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TV3001 - Transitions from Health to Disease 1

Credit points: 12
Year: 2014
Student Contribution Band: Band 3
Administered by: School of Veterinary & Biomedical Sciences (pre 2015)

This subject, together with Transitions from Health to Disease 2, make up the third level of the BVSc degree program and the second of two years of the integrated veterinary science curriculum. The integrated curriculum is structured around a number of overlapping themes that combine knowledge, skills and attitudes, which are then delivered through a series of modules. The themes are: Structure and Function; Dysfunction, Agents of Disease and Defence; Animal Production, Management and Behaviour; Veterinary Services; Veterinary Practice; and Veterinary Professional Life. The Structure and Function theme will provide students with a solid understanding of the diversity of living things, the structure and function of plants and animals, and the techniques that are available to study them within the context of veterinary practice. The focus of the Dysfunction, Agents of Disease and Defence theme is to enable students to understand dysfunction and disease processes including their molecular and cellular basis and the diversity of causative organisms. Animal Production, Management and Behaviour will provide grounding in aspects of animal production and behaviour relevant to veterinary practice and in particular changes in animal behaviour that may be indicative of a change in health status. Veterinary Services encompasses those aspects of the veterinary profession that provide a service to the community through expertise in the study of the spread of disease and accompanying risks to populations and communities through introducing concepts of biosafety in association with the epidemiology and public health aspects. Elements of Veterinary Practice run through the Study Period to provide students with a foundation in the knowledge, skills and attitudes necessary for clinical practice. The Veterinary Professional Life theme will provide students with the skills necessary to practice as a veterinarian in our changing world and to be able to continually access and use information as knowledge progresses.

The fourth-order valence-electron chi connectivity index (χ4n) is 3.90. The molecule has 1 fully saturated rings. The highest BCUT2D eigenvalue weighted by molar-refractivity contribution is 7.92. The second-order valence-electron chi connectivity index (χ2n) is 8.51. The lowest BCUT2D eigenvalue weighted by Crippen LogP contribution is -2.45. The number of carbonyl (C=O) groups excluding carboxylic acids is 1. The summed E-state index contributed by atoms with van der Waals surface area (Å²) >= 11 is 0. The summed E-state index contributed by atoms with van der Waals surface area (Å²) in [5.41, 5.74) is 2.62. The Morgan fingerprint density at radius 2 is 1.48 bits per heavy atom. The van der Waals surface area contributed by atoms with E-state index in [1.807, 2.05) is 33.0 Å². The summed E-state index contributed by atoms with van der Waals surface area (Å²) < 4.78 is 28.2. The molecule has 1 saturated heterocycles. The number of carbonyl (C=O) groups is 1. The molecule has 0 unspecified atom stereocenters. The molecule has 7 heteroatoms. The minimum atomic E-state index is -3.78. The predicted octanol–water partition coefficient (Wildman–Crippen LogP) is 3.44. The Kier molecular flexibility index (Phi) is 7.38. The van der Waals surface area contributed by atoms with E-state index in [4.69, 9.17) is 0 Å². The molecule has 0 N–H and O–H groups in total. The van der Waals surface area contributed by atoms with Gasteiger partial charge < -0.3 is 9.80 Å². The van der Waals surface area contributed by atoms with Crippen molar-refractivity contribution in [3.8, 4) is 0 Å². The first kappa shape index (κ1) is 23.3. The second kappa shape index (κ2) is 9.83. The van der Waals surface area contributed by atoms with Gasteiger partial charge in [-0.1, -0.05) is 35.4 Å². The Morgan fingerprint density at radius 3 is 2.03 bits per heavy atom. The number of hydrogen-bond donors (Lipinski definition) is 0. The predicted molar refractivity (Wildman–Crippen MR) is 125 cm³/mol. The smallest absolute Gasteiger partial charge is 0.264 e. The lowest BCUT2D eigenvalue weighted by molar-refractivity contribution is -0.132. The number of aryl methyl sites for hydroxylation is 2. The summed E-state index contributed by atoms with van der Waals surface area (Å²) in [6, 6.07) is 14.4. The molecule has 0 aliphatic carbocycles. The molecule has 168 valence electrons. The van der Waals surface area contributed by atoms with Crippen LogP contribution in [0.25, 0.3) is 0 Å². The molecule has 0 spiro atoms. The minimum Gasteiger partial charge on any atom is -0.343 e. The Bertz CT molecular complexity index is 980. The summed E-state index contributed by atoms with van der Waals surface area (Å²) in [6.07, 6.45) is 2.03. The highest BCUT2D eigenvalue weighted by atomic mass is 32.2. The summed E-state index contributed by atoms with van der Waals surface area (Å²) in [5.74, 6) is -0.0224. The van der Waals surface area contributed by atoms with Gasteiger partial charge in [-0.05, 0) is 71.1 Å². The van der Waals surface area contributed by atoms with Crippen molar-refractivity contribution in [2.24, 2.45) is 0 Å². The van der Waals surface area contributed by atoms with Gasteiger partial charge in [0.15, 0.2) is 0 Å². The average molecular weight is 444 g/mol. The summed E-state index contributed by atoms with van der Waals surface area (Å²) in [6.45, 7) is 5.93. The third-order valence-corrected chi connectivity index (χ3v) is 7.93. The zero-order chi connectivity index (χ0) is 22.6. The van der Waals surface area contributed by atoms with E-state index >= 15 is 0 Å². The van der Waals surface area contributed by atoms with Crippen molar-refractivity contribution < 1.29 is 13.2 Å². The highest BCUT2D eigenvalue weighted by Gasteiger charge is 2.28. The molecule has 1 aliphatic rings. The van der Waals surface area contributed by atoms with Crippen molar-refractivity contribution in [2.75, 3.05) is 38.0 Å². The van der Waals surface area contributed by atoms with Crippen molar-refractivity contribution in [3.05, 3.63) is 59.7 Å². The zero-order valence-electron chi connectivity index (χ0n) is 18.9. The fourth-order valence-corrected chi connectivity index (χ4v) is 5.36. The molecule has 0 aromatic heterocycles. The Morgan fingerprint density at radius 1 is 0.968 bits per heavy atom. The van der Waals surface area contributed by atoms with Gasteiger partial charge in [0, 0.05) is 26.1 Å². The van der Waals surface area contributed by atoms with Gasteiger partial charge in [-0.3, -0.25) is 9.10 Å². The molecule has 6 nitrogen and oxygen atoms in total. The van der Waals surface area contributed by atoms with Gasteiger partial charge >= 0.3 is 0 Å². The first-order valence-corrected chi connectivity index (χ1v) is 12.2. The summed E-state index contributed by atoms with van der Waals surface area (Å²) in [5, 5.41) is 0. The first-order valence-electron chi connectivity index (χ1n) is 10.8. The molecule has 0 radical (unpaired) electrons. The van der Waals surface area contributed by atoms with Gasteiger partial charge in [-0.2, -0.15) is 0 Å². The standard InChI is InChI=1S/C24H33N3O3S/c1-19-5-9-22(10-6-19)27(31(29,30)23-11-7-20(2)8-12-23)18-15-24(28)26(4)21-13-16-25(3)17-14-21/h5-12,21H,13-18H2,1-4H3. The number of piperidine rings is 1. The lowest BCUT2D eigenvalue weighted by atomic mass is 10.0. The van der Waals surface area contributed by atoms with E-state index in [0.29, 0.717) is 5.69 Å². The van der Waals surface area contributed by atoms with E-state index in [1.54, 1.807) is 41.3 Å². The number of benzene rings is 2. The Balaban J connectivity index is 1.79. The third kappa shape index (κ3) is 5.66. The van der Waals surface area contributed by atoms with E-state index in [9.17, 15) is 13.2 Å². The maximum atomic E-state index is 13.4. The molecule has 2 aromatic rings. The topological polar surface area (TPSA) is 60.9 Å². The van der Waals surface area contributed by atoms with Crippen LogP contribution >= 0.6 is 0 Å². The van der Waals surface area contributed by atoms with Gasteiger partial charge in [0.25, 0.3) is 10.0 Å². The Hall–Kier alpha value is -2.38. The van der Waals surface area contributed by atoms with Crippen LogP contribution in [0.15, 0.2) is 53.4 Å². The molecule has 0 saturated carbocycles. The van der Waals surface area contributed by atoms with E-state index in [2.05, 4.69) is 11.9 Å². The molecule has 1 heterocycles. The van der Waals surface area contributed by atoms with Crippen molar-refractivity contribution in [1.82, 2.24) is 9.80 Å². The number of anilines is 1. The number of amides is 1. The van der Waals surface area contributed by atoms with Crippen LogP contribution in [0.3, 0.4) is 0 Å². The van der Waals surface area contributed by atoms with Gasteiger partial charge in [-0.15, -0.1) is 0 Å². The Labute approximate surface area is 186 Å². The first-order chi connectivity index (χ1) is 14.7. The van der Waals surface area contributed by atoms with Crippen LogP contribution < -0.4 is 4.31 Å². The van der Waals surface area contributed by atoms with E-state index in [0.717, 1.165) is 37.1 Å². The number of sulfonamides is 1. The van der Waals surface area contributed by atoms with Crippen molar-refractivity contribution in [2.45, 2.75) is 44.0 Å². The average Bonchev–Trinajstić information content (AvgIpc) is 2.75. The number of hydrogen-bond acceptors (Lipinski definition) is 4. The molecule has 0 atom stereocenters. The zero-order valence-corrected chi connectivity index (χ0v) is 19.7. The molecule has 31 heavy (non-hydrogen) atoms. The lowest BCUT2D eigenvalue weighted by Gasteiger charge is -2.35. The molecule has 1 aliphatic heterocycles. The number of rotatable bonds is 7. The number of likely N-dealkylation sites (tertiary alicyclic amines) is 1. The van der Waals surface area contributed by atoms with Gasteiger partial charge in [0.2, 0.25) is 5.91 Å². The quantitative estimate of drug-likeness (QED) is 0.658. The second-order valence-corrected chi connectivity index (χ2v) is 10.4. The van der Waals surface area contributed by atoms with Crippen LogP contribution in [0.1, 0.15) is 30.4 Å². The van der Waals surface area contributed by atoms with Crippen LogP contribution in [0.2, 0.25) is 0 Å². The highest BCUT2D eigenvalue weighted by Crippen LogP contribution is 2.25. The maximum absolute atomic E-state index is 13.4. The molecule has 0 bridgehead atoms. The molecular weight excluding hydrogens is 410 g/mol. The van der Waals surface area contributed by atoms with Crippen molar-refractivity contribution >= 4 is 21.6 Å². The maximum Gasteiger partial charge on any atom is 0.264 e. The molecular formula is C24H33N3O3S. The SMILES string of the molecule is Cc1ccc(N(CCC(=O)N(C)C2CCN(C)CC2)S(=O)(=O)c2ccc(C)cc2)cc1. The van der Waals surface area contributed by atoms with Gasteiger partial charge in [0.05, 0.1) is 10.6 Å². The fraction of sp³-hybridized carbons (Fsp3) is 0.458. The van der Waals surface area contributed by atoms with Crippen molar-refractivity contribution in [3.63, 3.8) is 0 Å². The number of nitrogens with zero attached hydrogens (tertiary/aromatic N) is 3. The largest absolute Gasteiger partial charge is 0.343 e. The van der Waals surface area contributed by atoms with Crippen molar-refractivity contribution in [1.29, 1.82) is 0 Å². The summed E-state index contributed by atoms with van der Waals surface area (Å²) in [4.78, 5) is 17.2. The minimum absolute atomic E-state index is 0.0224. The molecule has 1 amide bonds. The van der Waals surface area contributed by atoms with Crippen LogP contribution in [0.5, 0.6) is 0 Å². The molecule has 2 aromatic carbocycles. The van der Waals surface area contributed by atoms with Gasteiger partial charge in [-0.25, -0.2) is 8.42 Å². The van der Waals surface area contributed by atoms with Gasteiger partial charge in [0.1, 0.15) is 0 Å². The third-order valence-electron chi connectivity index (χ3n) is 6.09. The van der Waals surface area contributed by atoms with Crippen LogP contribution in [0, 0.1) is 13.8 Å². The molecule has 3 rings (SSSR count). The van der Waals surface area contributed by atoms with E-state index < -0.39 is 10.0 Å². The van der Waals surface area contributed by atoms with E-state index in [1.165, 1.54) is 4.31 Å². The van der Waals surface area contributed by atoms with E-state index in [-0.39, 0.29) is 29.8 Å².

Learning Outcomes

  • understand the key features of the immunopathology of important and common diseases across a range of animal species;
  • know the causative organisms of the common infectious diseases in a range of animal species;
  • understand the principles of animal production and management and their influences on animal health;
  • able to conduct of a post-mortem examination and ancillary procedures;
  • can apply of history taking and differential diagnosis techniques and basic clinical skills.
Prerequisites: TV2001 AND TV2002Allow concurrent for TV2001 AND TV2002


Townsville, Internal, Study Period 1
Census Date 27-Mar-2014
Coordinator: Dr Glen Walker
Lecturers: Mr Christopher Gardiner, Dr Jenny Elliman, <Person not found>, Dr Jenni Scott, Assoc. Professor John Cavalieri, Assoc. Professor Catherine Rush, Assoc. Professor Richard Squires, Assoc. Professor Janice Lloyd, Mrs Blaise Webster, Dr Robert Kinobe, Ms Sally Watts, Dr Jackie Picard, <Person not found>, <Person not found>, Dr Glen Walker, <Person not found>, <Person not found>, Dr Donnalee Taylor, Dr Graham Burgess, <Person not found>, Assoc. Professor Leigh Owens.
Workload expectations:
  • 185 hours lectures
  • 75 hours tutorials
  • 76 hours practicals
Assessment: end of semester exam (70%); other exams (9%); (21%).
Restrictions: An enrolment quota applies to this offering.

Note: Minor variations might occur due to the continuous Subject quality improvement process, and in case of minor variation(s) in assessment details, the Subject Outline represents the latest official information.